GOP attempt to halt start of State Office Building project ruled out of order by DFL leadership

House Majority Leader Jamie Long of Minneapolis shut down any debate over the $730 million project during a key committee meeting on Wednesday.

Rep. Kristin Robbins, R-Maple Grove, offered a motion that would have officially rescinded the DFL-controlled House’s approval of the State Office Building renovation project one year ago. (Minnesota House Info/YouTube)

A last-ditch effort by Republican legislators to halt the start of an anticipated State Office Building renovation project that could end up costing taxpayers nearly $730 million fell short in a House committee meeting on Wednesday.

The project is slated to begin next month in the 290,000-square-foot complex where the 134-member House of Representatives conducts most of its work five months out of the year.

Along with a slew of extensive upgrades, a 120,000-square-foot expansion of the State Office Building (SOB) is also planned. Most of the work won’t begin until after the 2024 legislative session concludes. Renovation is expected to wrap up in 2026. The SOB is also home to the office of Secretary of State, the Legislative Reference Library and Legislative Budget Office. It sits across the street from the State Capitol, which received an extensive renovation completed in 2017 that totaled $310 million.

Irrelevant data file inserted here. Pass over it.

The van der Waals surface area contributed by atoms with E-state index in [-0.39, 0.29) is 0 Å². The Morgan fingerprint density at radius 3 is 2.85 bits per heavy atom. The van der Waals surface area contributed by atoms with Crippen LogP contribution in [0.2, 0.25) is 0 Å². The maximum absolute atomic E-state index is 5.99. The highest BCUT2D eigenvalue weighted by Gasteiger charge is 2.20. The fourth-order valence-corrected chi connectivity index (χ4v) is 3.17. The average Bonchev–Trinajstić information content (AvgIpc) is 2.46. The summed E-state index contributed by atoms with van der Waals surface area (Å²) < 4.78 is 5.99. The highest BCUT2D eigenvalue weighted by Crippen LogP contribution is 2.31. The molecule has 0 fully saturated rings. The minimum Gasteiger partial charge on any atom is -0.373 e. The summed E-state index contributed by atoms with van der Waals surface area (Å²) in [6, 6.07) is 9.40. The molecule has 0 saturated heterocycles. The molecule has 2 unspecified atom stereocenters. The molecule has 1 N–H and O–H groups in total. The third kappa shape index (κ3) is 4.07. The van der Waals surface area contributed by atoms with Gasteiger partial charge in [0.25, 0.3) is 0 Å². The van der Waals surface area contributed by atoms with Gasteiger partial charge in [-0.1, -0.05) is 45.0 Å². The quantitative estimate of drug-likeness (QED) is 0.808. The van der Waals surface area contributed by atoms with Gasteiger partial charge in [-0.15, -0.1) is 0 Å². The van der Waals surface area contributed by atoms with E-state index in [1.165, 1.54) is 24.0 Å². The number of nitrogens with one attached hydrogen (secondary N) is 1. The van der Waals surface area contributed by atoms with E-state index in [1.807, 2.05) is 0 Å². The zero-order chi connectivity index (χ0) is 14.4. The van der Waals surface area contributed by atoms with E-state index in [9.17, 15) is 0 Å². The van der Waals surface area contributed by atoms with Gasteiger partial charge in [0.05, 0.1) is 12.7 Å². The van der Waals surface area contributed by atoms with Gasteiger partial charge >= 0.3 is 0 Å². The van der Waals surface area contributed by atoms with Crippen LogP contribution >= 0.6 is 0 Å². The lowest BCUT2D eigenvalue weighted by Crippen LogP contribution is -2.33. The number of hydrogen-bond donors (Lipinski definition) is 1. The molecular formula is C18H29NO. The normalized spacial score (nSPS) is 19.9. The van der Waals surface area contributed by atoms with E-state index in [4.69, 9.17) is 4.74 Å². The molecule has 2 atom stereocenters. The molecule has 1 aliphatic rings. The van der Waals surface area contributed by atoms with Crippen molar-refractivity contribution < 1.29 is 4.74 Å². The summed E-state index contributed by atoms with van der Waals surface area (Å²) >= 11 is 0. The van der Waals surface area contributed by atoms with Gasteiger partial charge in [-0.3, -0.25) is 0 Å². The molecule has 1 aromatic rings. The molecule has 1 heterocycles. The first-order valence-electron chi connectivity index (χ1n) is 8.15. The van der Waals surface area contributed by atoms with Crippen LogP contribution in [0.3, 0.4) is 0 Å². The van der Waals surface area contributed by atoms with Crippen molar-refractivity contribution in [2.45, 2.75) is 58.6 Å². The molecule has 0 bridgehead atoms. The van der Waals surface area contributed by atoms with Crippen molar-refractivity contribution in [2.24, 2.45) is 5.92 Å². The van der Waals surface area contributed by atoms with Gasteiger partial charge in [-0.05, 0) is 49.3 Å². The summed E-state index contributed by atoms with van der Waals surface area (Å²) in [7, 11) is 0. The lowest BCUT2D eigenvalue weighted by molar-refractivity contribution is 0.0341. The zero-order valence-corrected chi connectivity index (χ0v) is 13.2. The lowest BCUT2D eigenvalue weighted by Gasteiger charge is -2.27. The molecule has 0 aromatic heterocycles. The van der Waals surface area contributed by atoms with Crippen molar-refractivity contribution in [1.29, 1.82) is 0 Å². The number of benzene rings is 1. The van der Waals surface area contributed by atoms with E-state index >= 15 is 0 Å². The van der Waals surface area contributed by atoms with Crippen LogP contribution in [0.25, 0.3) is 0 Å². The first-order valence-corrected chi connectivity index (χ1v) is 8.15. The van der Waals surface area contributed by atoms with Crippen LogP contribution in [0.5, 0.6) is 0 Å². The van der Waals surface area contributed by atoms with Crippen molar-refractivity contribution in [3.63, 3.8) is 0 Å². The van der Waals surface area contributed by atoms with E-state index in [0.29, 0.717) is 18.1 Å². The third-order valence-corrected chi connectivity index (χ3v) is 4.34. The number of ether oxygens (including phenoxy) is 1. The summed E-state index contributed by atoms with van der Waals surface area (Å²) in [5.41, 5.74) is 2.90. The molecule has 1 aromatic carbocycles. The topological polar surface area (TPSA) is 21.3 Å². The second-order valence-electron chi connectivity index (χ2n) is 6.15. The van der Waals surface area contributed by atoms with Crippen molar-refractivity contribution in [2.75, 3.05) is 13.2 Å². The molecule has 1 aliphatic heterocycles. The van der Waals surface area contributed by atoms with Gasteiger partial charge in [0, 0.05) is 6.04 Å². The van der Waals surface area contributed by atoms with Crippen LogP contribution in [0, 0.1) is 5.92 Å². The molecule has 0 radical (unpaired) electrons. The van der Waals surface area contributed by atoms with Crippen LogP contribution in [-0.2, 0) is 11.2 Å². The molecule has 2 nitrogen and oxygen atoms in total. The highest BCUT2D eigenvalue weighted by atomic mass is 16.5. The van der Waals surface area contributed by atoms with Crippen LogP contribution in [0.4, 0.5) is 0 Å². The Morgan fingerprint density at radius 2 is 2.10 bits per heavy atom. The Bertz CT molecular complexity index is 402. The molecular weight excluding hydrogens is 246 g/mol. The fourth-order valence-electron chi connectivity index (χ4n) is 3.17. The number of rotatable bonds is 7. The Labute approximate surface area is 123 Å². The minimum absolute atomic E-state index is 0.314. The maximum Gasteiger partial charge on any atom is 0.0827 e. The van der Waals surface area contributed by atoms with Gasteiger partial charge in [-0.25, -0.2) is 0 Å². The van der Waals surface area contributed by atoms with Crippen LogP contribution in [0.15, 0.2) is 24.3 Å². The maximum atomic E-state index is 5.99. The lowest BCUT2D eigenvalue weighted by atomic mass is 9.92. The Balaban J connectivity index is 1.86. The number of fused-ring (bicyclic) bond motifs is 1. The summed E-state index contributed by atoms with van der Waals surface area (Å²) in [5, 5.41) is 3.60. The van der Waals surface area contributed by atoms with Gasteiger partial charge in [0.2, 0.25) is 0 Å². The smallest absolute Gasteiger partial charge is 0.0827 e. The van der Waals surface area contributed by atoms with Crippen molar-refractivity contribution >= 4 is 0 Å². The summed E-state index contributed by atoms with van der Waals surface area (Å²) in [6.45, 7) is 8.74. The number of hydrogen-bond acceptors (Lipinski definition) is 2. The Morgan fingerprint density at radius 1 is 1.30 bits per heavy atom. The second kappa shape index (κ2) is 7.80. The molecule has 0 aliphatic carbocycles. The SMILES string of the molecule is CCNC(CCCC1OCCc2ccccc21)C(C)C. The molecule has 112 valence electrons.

While the full legislature won’t begin its new session until Feb. 12, a House Rules and Legislative Administration Committee met Wednesday to conduct its regular business. That’s where Rep. Kristin Robbins, R-Maple Grove, offered a motion that would have officially rescinded the DFL-controlled House’s approval of the State Office Building renovation project one year ago.

Robbins said her reasons for wanting to halt the project are straight forward. She said Wednesday she wants members of the House to re-evaluate the scope of the project and vet alternatives to many of the planned upgrades to bring the project costs down.

“… I have been incredibly frustrated by the process that has led to us spending $500 million, plus an additional $230 million on interest … that’s $730 million, members, on renovation of this building,” Robbins said.

“I don’t disagree there is need to update the HVAC system, and technology and a few other things. But the scope and scale of this project, which was approved in a ‘lame duck’ rules committee session last year, that now has encumbered the taxpayers with $730 million for one building, is unconscionable.”

House Majority Leader Jamie Long, DFL-Minneapolis, quickly ruled Robbins’ motion as “out of order,” as he said it was not part of the agenda prior to the start of the meeting. Long chairs the House Rules Committee and sets the agendas.

Robbins then appealed Long’s ruling. Republicans present at the committee voted in support of Robbins’ appeal but were outnumbered by their DFL committee colleagues, which prevented any debate over the project from taking place in the last House Rules meeting before the project is slated to begin.